From the novelette "The Rival Dummy" by fantasist Ben Hecht, & starring the peculiar Eric von Stroheim in the title role of The Great Gabbo (1929), this has sometimes been regarded as a horror film, about a man whose identity splits in two, half of him being his ventriloquist dummy.
But really the relationship between performer & puppet is not all that exaggerated, for Edgar Bergman's relationship with Charlie McCarthy (who was always set a place at the family table) was no less odd than that of Gabbo with his dummy Otto. Such behavior seems to have afflicted a great many professional ventriloquists.
Insofar as Gabbo has a villainous streak, it is more from ego than madness, & the crazier character is likely the nice heroine Mary (Betty Compson) who would seem to be in love with Otto (as the only expression of Gabbo's capacity for kindness), while disliking the relentlessly abusive Gabbo, who would never let himself be directly as senstive or vulnerable as Otto.
Gabbo understandably thinks Mary's irrational devotion to Otto has something to do with himself, but if it indeed has to do with him, it's not in the way of a marriage & a happy ever after as he has allowed himself to believe.
One big problem with this early talky is that Stroheim isn't actually a ventriloquist. Watching Otto sing & tell bad jokes while the great Gabbo drinks & smokes would be remarkable if Stroheim were really doing it.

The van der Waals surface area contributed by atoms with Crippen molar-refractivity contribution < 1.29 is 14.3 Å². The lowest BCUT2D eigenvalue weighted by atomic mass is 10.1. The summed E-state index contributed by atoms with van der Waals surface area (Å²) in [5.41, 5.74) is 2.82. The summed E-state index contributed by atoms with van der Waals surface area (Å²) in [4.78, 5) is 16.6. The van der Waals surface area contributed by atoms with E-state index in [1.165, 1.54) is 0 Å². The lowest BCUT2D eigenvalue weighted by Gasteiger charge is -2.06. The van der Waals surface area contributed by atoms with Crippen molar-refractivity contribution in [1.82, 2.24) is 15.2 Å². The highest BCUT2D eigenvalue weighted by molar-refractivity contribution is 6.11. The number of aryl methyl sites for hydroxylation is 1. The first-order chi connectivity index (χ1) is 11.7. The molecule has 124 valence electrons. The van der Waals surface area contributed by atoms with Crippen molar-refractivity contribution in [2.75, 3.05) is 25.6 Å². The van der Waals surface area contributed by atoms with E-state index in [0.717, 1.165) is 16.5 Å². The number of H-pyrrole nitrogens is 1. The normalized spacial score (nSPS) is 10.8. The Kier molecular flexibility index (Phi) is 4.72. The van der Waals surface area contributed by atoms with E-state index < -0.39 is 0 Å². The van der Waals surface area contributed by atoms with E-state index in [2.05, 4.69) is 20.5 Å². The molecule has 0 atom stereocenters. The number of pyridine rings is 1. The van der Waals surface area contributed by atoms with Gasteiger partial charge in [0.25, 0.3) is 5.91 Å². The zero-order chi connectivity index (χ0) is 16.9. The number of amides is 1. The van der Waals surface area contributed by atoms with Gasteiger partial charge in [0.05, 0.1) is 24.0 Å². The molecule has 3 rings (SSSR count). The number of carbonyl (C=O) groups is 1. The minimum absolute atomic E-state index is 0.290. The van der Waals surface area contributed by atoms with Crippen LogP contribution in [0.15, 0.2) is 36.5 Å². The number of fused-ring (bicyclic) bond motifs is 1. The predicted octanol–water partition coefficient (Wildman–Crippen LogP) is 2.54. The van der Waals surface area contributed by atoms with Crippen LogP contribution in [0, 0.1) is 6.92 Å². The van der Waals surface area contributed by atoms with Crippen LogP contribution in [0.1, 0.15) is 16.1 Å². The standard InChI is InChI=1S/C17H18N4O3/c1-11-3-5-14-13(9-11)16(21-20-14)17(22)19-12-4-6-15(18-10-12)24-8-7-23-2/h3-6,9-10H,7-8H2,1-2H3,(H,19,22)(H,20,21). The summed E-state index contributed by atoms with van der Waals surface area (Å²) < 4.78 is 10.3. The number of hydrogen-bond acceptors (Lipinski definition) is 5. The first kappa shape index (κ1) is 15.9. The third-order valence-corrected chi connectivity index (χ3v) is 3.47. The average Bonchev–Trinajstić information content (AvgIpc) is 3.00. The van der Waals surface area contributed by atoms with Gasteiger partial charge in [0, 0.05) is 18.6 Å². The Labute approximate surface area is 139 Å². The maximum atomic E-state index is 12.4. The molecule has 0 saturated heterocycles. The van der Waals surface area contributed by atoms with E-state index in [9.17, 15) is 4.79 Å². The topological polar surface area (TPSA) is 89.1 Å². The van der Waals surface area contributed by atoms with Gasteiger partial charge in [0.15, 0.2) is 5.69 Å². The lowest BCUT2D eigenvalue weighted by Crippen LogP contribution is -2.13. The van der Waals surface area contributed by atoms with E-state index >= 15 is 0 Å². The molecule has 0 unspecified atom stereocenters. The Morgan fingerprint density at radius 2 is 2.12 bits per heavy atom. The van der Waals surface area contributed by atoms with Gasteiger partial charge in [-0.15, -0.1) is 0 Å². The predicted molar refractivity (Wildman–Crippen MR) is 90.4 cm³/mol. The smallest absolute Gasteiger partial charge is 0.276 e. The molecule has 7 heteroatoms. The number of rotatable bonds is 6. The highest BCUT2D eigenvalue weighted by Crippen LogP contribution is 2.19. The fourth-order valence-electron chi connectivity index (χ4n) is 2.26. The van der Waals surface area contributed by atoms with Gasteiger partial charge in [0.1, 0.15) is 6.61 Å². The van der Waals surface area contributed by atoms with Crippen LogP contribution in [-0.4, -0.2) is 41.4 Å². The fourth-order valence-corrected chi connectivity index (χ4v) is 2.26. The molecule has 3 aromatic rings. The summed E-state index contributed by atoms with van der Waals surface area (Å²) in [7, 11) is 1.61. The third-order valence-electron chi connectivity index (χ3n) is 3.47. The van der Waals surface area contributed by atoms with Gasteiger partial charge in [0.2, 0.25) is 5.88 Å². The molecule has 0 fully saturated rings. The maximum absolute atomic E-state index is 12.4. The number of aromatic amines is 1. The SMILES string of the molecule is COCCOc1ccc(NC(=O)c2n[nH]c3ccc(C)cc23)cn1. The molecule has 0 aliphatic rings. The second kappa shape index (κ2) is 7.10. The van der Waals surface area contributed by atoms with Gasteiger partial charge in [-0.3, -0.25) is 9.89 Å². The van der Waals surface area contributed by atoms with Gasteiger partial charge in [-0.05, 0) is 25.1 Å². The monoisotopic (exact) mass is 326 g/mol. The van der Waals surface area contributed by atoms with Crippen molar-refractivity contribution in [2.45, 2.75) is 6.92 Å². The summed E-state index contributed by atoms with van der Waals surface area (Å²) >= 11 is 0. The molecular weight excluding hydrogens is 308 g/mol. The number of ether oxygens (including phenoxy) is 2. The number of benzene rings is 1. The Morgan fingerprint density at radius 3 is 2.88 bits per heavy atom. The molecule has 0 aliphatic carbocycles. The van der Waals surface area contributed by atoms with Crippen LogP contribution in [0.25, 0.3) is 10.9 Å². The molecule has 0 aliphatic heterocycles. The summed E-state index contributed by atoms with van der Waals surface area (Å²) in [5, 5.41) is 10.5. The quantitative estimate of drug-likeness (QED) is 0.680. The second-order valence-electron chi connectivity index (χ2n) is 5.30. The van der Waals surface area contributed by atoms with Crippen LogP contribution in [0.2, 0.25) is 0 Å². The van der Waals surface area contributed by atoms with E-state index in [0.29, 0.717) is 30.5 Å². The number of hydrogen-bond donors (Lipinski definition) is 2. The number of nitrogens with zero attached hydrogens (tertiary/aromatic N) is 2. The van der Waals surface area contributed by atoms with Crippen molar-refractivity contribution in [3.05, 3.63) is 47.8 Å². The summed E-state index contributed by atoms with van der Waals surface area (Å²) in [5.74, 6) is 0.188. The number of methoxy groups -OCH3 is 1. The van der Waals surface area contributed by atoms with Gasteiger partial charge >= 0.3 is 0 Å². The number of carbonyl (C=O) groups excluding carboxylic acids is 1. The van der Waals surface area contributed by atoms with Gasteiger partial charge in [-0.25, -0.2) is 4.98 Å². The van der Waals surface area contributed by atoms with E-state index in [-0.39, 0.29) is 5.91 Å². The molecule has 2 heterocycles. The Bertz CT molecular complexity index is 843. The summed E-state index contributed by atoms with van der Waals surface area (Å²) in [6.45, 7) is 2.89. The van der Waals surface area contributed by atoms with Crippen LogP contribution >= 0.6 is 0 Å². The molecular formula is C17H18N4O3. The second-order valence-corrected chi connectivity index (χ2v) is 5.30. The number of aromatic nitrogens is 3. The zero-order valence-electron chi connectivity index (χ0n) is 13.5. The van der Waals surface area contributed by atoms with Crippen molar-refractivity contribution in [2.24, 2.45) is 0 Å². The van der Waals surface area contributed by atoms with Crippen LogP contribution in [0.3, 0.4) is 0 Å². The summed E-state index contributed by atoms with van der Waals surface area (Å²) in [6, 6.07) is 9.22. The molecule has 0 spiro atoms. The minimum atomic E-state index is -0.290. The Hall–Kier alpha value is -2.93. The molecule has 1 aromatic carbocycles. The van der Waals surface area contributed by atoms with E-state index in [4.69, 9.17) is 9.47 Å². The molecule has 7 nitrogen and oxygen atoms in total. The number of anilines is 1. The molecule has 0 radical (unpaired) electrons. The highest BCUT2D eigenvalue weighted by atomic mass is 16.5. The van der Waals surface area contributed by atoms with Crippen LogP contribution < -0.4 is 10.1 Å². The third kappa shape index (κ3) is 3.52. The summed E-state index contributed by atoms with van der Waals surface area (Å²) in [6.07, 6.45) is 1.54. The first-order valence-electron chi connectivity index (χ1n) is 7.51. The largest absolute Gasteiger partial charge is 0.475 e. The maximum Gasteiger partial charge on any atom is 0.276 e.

But it's just a trick that requires camera & audio deception, not performer skill. It's the equivalent of a magic act where things disappear only because the director stopped the film & removed the object. A lot of time is wasted on this unclever nonsense, at a time when the real novelty was that films could have sound at all.
As classics go, it's frankly not that good a film, but odd enough to sustain some interest.
An appearance by Marjorie "Babe" Kane whose voice is almost indistinguishable from that of Betty Boop is more exciting than anything in the main part of the film.
Indeed, comedienne Babe Kane's flapper cousin Helen Kane was the original boop-boop-a-doop girl, the very singer Betty Boop was based on.
Pleasant if still rather imperfect are the musical numbers, of which there are several, two sung by Otto. The pokerfaced seriousness of the backstage drama very nearly cancels out a viewer's ability to realize this is supposed to be a musical, for the phoniness of the drama tends to undermine the charm of the singing, while the minor tunes undercut the tepid drama.
However one might fault the film, that central performance by von Stroheim is an outstanding study of an emotionally complex, cruel but lonely, suppressed man, striving helplessly through the persona of Otto to heal his own soured spirit.
copyright © by Paghat the Ratgirl